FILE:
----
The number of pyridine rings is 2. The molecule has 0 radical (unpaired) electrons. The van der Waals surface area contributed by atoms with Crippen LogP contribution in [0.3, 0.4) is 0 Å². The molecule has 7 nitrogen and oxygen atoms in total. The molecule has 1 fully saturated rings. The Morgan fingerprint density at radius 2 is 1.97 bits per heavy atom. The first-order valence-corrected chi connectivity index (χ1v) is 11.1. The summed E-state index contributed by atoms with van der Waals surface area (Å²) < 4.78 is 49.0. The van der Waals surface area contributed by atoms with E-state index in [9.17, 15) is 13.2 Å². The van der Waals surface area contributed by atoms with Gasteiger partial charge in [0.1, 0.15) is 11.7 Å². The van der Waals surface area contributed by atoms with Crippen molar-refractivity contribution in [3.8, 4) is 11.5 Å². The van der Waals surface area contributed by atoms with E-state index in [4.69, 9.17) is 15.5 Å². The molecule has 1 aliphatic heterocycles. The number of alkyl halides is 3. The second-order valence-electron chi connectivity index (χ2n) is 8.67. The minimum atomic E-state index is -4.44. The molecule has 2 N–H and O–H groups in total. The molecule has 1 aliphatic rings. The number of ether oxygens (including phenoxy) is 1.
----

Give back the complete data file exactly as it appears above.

The number of pyridine rings is 2. The molecule has 0 radical (unpaired) electrons. The van der Waals surface area contributed by atoms with Crippen LogP contribution in [0.3, 0.4) is 0 Å². The molecule has 7 nitrogen and oxygen atoms in total. The molecule has 1 fully saturated rings. The Morgan fingerprint density at radius 2 is 1.97 bits per heavy atom. The first-order valence-corrected chi connectivity index (χ1v) is 11.1. The summed E-state index contributed by atoms with van der Waals surface area (Å²) < 4.78 is 49.0. The van der Waals surface area contributed by atoms with E-state index in [9.17, 15) is 13.2 Å². The van der Waals surface area contributed by atoms with Gasteiger partial charge in [0.1, 0.15) is 11.7 Å². The van der Waals surface area contributed by atoms with Crippen molar-refractivity contribution in [3.8, 4) is 11.5 Å². The van der Waals surface area contributed by atoms with E-state index in [4.69, 9.17) is 15.5 Å². The molecule has 1 aliphatic heterocycles. The number of alkyl halides is 3. The second-order valence-electron chi connectivity index (χ2n) is 8.67. The minimum atomic E-state index is -4.44. The molecule has 2 N–H and O–H groups in total. The molecule has 1 aliphatic rings. The number of ether oxygens (including phenoxy) is 1.